Hey Parents, No Air Horns at Graduation

Parents can cheer at Bay Area graduations, but they're encouraged to be respectful.

It's lucky for Bay Area students that the graduation czars don't have rules like they do in South Carolina, where a mother was arrested on a disorderly conduct charge, apparently for whooping too loudly during her daughter's high school graduation.

"We ask that parents don't have air horns and that umbrellas go down," said San Jose Unified School District spokeswoman Karen Fuqua. "We'd like people to be quiet when the student's name is called so that everyone can hear the name. But nothing's truly enforced."

That doesn't mean that Bay Area high school graduations are willy nilly either.

At Pinole Valley High School on Thursday, students were given a walk-through of graduation ceremonies. Parents, aunts, uncles, cousins and grandparents will be allowed to chant, cheer, clap and stomp when their seniors walk across the stage on Saturday. But they are given rules to adhere to. On the back of the graduation tickets, guests are told to respect speakers, remain in their seats and given a reminder that "all noisemakers and balloons are prohibited."

Charles Ramsey, president of West Contra Costa County School District, told NBC Bay Area that he and others will remind parents to be respectful and check bags for noisemakers.

Still, calling the cops for a raucous clap? No way.

"The graduation police we're not going to be," he said.  "I understand some of the need to establish some protocols and limits. However, we don't want to lose sight of the reason why they are there... to celebrate the accomplishment."

Andrew Gonzales,  a Pinole Valley High senior in Richmond who is speaking at graduation, said he expects his family to be loud at Saturday's graduation.

"My mom already told me...she's going to go crazy in the audience," the 18-year-old said. "There's a lot of sentiment that goes along with a child graduating from high school and this marks the day when you transition from childhood to adulthood."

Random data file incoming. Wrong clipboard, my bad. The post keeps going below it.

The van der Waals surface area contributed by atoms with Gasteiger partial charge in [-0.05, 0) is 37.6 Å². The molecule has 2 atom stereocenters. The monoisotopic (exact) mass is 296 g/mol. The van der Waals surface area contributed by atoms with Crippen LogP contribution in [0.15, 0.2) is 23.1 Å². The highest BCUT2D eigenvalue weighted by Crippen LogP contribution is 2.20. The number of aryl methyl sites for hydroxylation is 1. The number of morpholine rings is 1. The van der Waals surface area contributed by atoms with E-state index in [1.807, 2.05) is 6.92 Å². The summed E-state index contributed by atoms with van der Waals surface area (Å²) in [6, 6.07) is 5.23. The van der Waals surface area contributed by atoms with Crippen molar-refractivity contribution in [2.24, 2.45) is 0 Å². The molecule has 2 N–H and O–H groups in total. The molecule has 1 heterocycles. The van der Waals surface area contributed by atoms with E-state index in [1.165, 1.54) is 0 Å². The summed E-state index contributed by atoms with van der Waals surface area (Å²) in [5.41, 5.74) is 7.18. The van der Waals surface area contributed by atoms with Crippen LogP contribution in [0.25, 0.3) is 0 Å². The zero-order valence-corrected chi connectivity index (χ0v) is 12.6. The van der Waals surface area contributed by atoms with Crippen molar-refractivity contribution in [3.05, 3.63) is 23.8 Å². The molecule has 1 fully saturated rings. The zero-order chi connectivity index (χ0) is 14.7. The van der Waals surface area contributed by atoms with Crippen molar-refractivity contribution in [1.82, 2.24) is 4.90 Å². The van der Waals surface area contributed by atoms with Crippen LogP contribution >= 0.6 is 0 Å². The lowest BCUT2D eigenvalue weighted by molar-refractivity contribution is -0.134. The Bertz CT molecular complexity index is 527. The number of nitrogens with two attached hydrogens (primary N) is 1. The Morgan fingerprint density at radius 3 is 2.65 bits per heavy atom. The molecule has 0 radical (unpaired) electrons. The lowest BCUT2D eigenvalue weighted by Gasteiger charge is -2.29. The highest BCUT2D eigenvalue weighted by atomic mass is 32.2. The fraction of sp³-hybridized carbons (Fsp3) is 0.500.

All the focus on graduation crackdown comes after Myrtle Beach mom, Shannon Cooper, was taken this week by cops to a detention center for whooping loudly when her daughter, Iesha, was called to receive her diploma at South Florence High School, according to news reports.

And late in May, Anthony Cornist was denied his Mt. Healthy Senior High School diploma because of his family's "excessive" cheering at the Cincinnati ceremony. The superintendent told news outlets that the cheering wasn't the problem perse, but it was the prolonged duration of the cheers, which halted the ceremony. A policy was implemented this year in which parents agreed not to engage in "any disruptive behavior." And if there was such behavior, the policy stated, a child's diploma would be held until he or she could complete 20 hours of community service.

Bay Area schools in Oakland, Berkeley, Santa Clara, Fremont, Milpitas and Cupertino do not expressly spell out how pride can be emoted at graduations. And many local school leaders thought an outright ban on cheering was downright ludicrous.

 "Our parents are appropriately joyous," said Palo Alto Unified District Superintendent Kevin Skelly.

Added Gonzales, the Pinole Valley High speaker, about his mother on graduation day: "Her raising me for such a long time, emotions will be evoked out of her like never before because she's never had that experience and she should be able to cheer however she wants to."

Contact Lisa Fernandez at 408-432-4758 or lisa.fernandez@nbcuni.com. Follow her at Twitter.com/ljfernandez. Follow Jodi Hernandez Twitter.com/jodihernandez01.

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